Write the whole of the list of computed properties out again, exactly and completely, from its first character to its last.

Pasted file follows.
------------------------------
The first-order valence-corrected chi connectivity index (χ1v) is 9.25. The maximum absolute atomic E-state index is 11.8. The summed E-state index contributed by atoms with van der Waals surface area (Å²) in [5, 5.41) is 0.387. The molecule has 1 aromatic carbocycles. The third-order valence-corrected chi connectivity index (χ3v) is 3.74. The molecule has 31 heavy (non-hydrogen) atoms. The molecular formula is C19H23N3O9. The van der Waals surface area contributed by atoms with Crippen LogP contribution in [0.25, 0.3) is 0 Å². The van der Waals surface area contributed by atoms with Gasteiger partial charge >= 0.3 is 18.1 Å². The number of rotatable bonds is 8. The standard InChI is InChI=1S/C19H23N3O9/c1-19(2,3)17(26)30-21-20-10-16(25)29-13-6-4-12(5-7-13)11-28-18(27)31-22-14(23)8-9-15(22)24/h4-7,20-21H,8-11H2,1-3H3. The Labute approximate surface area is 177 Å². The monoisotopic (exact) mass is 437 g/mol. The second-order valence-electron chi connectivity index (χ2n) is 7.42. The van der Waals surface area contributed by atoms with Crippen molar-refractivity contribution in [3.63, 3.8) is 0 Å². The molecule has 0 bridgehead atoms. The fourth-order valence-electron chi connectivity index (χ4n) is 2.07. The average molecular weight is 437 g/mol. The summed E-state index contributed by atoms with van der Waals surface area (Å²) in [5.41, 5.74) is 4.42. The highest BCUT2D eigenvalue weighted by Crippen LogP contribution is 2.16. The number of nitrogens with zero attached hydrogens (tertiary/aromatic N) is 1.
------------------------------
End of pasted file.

The first-order valence-corrected chi connectivity index (χ1v) is 9.25. The maximum absolute atomic E-state index is 11.8. The summed E-state index contributed by atoms with van der Waals surface area (Å²) in [5, 5.41) is 0.387. The molecule has 1 aromatic carbocycles. The third-order valence-corrected chi connectivity index (χ3v) is 3.74. The molecule has 31 heavy (non-hydrogen) atoms. The molecular formula is C19H23N3O9. The van der Waals surface area contributed by atoms with Crippen LogP contribution in [0.25, 0.3) is 0 Å². The van der Waals surface area contributed by atoms with Gasteiger partial charge >= 0.3 is 18.1 Å². The number of rotatable bonds is 8. The standard InChI is InChI=1S/C19H23N3O9/c1-19(2,3)17(26)30-21-20-10-16(25)29-13-6-4-12(5-7-13)11-28-18(27)31-22-14(23)8-9-15(22)24/h4-7,20-21H,8-11H2,1-3H3. The Labute approximate surface area is 177 Å². The monoisotopic (exact) mass is 437 g/mol. The second-order valence-electron chi connectivity index (χ2n) is 7.42. The van der Waals surface area contributed by atoms with Crippen molar-refractivity contribution in [3.63, 3.8) is 0 Å². The molecule has 0 bridgehead atoms. The fourth-order valence-electron chi connectivity index (χ4n) is 2.07. The average molecular weight is 437 g/mol. The summed E-state index contributed by atoms with van der Waals surface area (Å²) in [5.41, 5.74) is 4.42. The highest BCUT2D eigenvalue weighted by Crippen LogP contribution is 2.16. The number of nitrogens with zero attached hydrogens (tertiary/aromatic N) is 1.